Basketball

What legal issues could schools face if they choose to play basketball this winter?

Insurance coverage, waivers and costs all factor into the decision, lawyer says

Aurora Christian sophomore Drew Meyers is fouled by Indian Creek's Cooper Larsen as he goes to the basket  during their IHSA Class 1A DeKalb (NIU) Supersectional last season in the Convocation Center at Northern Illinois University.
Aurora Christian sophomore Drew Meyers is fouled by Indian Creek's Cooper Larsen as he goes to the basket during their IHSA Class 1A DeKalb (NIU) Supersectional last season in the Convocation Center at Northern Illinois University.

Gov. JB Pritzker said basketball will have to wait until the spring. The IHSA said it's planning to let member schools start Nov. 16 as planned and posted guidelines for competition Thursday afternoon.

School districts are caught in the middle, and as Pritzker noted during news conferences Wednesday and Thursday, there could be legal issues at play.

Attorney Terry Ekl, a founding member of Ekl, Williams & Provenzale in Lisle, agreed that districts that move forward with a basketball season could face legal issues.

"The problem you are going to have is, even if you have parents sign waivers, if a kid gets [COVID-19] and then goes out and gives it to someone else, you have a potential of a lawsuit against the school district," Ekl said. "The basis of the lawsuit is they ignored the Illinois Department of Public Health and went ahead and allowed these kids to play."

Even with the chain of the virus hard to prove, it still could prove costly for a district to fight.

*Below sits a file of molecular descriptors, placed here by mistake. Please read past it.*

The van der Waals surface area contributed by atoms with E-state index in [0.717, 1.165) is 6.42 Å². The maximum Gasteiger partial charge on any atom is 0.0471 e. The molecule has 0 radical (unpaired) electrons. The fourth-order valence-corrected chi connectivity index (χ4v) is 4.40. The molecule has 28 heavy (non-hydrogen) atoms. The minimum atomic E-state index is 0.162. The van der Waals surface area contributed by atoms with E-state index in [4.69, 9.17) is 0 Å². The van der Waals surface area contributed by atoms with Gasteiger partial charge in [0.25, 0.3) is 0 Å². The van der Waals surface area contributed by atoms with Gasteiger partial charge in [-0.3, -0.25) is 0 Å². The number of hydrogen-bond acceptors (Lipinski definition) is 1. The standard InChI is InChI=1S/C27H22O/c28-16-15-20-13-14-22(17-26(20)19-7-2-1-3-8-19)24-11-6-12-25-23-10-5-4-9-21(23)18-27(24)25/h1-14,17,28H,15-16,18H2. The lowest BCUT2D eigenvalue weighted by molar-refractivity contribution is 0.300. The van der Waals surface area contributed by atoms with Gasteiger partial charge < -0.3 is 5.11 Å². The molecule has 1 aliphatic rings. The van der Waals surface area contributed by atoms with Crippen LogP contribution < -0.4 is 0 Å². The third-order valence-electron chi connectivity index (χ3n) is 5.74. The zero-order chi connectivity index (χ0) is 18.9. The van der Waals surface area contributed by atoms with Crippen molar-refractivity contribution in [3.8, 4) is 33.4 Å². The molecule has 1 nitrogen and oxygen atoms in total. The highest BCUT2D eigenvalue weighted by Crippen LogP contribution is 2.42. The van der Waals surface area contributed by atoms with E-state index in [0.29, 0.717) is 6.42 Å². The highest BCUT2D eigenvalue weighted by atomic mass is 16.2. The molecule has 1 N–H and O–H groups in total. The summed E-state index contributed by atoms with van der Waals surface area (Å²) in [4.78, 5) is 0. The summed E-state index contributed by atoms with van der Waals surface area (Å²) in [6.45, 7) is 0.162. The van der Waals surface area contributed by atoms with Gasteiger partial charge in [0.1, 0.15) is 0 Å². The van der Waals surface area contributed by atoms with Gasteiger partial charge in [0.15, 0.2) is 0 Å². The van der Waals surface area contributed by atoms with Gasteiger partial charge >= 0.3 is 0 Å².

"There's a proof issue involved here, but that doesn't mean the school district is not going to get sued and have to engage in costly defensive litigation," Ekl said. "Sometimes the cost of litigation exceeds the cost proven to be a damage. You win the case, and you still have to pay the cost of defense, which could be tens of thousands of dollars."

And that's where insurance can come into play, as well.

"[Carriers] may very well say to the school district, 'If the department of public health is saying they are recommending you should not play basketball, and you go ahead and do it, we would negate your insurance coverage,'" Ekl said. "'We're telling you right now you should not engage in athletic activities that are in conflict with the Illinois Department of Public Health.'"

Ekl said a group of parents approached him last month about suing the IHSA. He said he researched the matter and ended up turning down the case, which was dismissed by a DuPage County judge Oct. 1.

And he said the issue then is similar to the issue now with schools going forward with potentially playing basketball.

"Here's the problem. If in fact schools go forward and say, 'The IHSA said we can play, we're going to go ahead and play," Ekl said. "You still have hanging out here recommendations from the Illinois Department of Public Health that are basically saying, no you should not engage in those sports."

He said what it boils down to is how much risk school districts are willing to absorb, even though he personally believes in letting athletes play.

"Frankly, my own personal opinion is, let the kids play," said Ekl, who also is a volunteer football coach at Wheaton Warrenville South. "I think the harm that's being done not being in school or not being in sports exceeds the likelihood they are going to contract COVID and have some bad consequence as a result.

"But having said that, it gets down to the bureaucracy of a school district and lawyers and insurance companies," he said. "Whether they want to absorb the risk of letting the kids play. And that's a decision that could have different conclusions from one school district to the next, which I think would make it even more difficult to have a meaningful season for the kids."

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